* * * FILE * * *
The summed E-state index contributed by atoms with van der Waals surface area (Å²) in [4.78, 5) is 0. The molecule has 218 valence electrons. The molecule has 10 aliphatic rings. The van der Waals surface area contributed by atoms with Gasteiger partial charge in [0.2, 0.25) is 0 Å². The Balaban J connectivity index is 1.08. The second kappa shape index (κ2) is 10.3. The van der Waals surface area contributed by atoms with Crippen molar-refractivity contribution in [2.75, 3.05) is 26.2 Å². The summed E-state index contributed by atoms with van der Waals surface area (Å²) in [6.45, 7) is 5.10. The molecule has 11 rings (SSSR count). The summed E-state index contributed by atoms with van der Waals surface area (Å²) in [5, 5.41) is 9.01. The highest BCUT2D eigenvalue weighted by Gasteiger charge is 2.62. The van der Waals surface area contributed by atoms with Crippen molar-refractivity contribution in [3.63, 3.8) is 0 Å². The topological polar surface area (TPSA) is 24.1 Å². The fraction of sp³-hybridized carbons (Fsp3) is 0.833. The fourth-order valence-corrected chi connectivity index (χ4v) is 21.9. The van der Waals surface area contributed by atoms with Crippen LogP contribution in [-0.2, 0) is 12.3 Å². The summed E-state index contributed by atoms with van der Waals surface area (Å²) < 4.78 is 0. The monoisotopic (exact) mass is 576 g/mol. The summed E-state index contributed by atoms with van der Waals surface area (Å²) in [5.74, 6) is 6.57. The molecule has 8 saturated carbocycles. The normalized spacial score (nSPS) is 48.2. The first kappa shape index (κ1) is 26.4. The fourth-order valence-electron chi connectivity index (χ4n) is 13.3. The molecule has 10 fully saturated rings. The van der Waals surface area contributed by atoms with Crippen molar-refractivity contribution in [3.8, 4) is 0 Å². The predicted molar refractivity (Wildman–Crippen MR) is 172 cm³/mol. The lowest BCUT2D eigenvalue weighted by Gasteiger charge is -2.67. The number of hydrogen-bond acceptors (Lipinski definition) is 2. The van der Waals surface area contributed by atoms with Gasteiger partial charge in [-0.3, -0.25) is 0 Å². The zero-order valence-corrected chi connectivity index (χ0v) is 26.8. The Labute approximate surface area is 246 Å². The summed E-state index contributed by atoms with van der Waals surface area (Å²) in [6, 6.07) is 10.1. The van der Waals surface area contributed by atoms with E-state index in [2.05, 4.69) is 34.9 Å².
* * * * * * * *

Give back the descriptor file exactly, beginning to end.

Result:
The summed E-state index contributed by atoms with van der Waals surface area (Å²) in [4.78, 5) is 0. The molecule has 218 valence electrons. The molecule has 10 aliphatic rings. The van der Waals surface area contributed by atoms with Gasteiger partial charge in [0.2, 0.25) is 0 Å². The Balaban J connectivity index is 1.08. The second kappa shape index (κ2) is 10.3. The van der Waals surface area contributed by atoms with Crippen molar-refractivity contribution in [2.75, 3.05) is 26.2 Å². The summed E-state index contributed by atoms with van der Waals surface area (Å²) in [6.45, 7) is 5.10. The molecule has 11 rings (SSSR count). The summed E-state index contributed by atoms with van der Waals surface area (Å²) in [5, 5.41) is 9.01. The highest BCUT2D eigenvalue weighted by Gasteiger charge is 2.62. The van der Waals surface area contributed by atoms with Crippen molar-refractivity contribution in [3.63, 3.8) is 0 Å². The topological polar surface area (TPSA) is 24.1 Å². The fraction of sp³-hybridized carbons (Fsp3) is 0.833. The fourth-order valence-corrected chi connectivity index (χ4v) is 21.9. The van der Waals surface area contributed by atoms with Crippen LogP contribution in [-0.2, 0) is 12.3 Å². The summed E-state index contributed by atoms with van der Waals surface area (Å²) < 4.78 is 0. The monoisotopic (exact) mass is 576 g/mol. The summed E-state index contributed by atoms with van der Waals surface area (Å²) in [5.74, 6) is 6.57. The molecule has 8 saturated carbocycles. The normalized spacial score (nSPS) is 48.2. The first kappa shape index (κ1) is 26.4. The fourth-order valence-electron chi connectivity index (χ4n) is 13.3. The molecule has 10 fully saturated rings. The van der Waals surface area contributed by atoms with Crippen molar-refractivity contribution in [3.8, 4) is 0 Å². The predicted molar refractivity (Wildman–Crippen MR) is 172 cm³/mol. The lowest BCUT2D eigenvalue weighted by Gasteiger charge is -2.67. The number of hydrogen-bond acceptors (Lipinski definition) is 2. The van der Waals surface area contributed by atoms with Gasteiger partial charge in [-0.3, -0.25) is 0 Å². The zero-order valence-corrected chi connectivity index (χ0v) is 26.8. The Labute approximate surface area is 246 Å². The summed E-state index contributed by atoms with van der Waals surface area (Å²) in [6, 6.07) is 10.1. The van der Waals surface area contributed by atoms with E-state index in [2.05, 4.69) is 34.9 Å².